For some time now, it's been an open secret that Ovidia Yu is a gay woman. She's one of Singapore's foremost playwrights on women's issues, and one of our very first professional writers, with several awards, two novels and a short story collection to her name. Still, she hadn't used her writing to say much about the gay experience, unlike her fellow Singapore writers Alfian Sa'at and Eleanor Wong.
(SPOILER ALERT: select the following text to view it.)
The play's especially important because it dares to take on the hot-button issue of domestic violence in gay relationships, which - while it may not be PC to say so - remains a big problem in lesbian couplehood today, made worse by the fact that insufficient laws exist to protect its victims. Amazingly, Ovidia manages to make both her abusive and abused characters so likeable and empathetic, that we can't help but be put in the same position as the heroine who finds it hard to break free from love for her own survival.
Hitting (on) Women will be performed in full this August, directed by Samantha Scott-Blackhall and starring actresses Janice Koh and Serene Chen (all of whom are straight, but also all past winners of the Life Theatre Awards). A special matinee performance of the play on 11 August is marked as an event in the IndigNation Pride Festival calendar. Ovidia herself confesses that it's her favourite piece among all the scripts she's written - which is quite a statement, considering that she's penned local classics like Three Fat Virgins Unassembled and A Woman on a Tree on a Hill, and still refuses to anthologise her work on the grounds of not finding enough she's proud of.
In the meantime, she's been spurred on to become involved in the queer activist community, specially penning the short fiction piece "Pierced Years" for reading at the IndigNation event, "Tall Tales and Short Stories". (I had the personal honour of presenting my short story together with Ovidia, though mine was banned from performance - see here for details. Ovidia's story will soon be uploaded on the blog of event organisers Sayoni.com.)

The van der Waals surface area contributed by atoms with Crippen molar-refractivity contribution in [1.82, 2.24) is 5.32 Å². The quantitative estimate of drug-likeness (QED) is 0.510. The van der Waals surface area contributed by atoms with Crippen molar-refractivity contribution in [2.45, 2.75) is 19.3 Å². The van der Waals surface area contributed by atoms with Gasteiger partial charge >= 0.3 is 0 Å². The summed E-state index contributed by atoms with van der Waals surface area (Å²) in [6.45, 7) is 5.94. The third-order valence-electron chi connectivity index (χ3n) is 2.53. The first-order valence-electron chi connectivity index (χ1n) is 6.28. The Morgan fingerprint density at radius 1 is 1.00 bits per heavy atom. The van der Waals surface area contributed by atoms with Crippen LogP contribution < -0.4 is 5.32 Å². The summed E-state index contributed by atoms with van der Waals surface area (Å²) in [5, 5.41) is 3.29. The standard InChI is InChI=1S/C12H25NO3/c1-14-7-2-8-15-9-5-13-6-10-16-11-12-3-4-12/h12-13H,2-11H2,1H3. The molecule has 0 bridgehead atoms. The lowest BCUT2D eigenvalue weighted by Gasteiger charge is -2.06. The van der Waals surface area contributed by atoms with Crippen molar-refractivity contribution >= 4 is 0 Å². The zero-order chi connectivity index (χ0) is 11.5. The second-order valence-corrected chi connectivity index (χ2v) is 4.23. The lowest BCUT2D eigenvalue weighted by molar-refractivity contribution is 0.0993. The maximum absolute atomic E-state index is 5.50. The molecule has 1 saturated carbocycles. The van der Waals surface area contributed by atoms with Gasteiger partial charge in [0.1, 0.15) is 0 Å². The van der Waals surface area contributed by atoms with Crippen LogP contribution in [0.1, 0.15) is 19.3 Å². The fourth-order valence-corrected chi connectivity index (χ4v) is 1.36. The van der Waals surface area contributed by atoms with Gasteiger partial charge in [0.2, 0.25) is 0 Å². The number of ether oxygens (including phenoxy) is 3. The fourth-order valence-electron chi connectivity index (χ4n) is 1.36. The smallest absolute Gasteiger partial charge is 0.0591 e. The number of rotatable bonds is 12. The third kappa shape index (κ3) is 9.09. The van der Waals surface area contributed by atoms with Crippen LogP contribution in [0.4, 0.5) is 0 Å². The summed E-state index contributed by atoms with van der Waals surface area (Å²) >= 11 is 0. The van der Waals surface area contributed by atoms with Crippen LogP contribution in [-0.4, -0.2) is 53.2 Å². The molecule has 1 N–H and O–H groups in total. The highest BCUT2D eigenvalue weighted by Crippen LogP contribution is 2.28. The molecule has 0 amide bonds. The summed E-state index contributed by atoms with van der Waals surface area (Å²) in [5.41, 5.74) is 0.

In person, Ovidia's terribly funny and unpretentious - she willingly shares titbits of her life, including her daily routine of yoga at 6:45 in the morning, writing in her home office in between light housework and exercise and sleeping early at 9pm, recently broken by her new interest in the virtual world of Second Life.
In fact, the fact that she's lesbian doesn't seem that important to her - she even dislikes the word "lesbian," since it sounds too French, and prefers to identiy as "gay." This bubbly, eccentric woman is first and foremost a writer - words are her profession, and her joy is to make them journey into your soul.
Venue : The Room Upstairs @ 42 Waterloo St
10-19 August, 2007, 8pm
Prices: $30, $35, $40
Special performance as part of IndigNation on Saturday, 11 August, 3pm
Ovidia: 46, female, Singapore.
æ: When did you write your first play?
Ovidia: Probably in ACJC [Anglo-Chinese Junior College] - that was the first one, for a school show. It was based on The Stepford Wives.
æ: Wow - so you've been writing angry feminist plays all your life, then?
Ovidia: I'm a very good girl - I used to go to church pretty regularly; I would drive my grandma there when she was still alive. But then National Council of Churches (NCCS) in Singapore said it's not enough that we demonise you guys in church, we want society to criminalise you. [Click here for more information on the NCCS's call to legally ban lesbian sex in Singapore.] It was in the March issue of Methodist Message this year.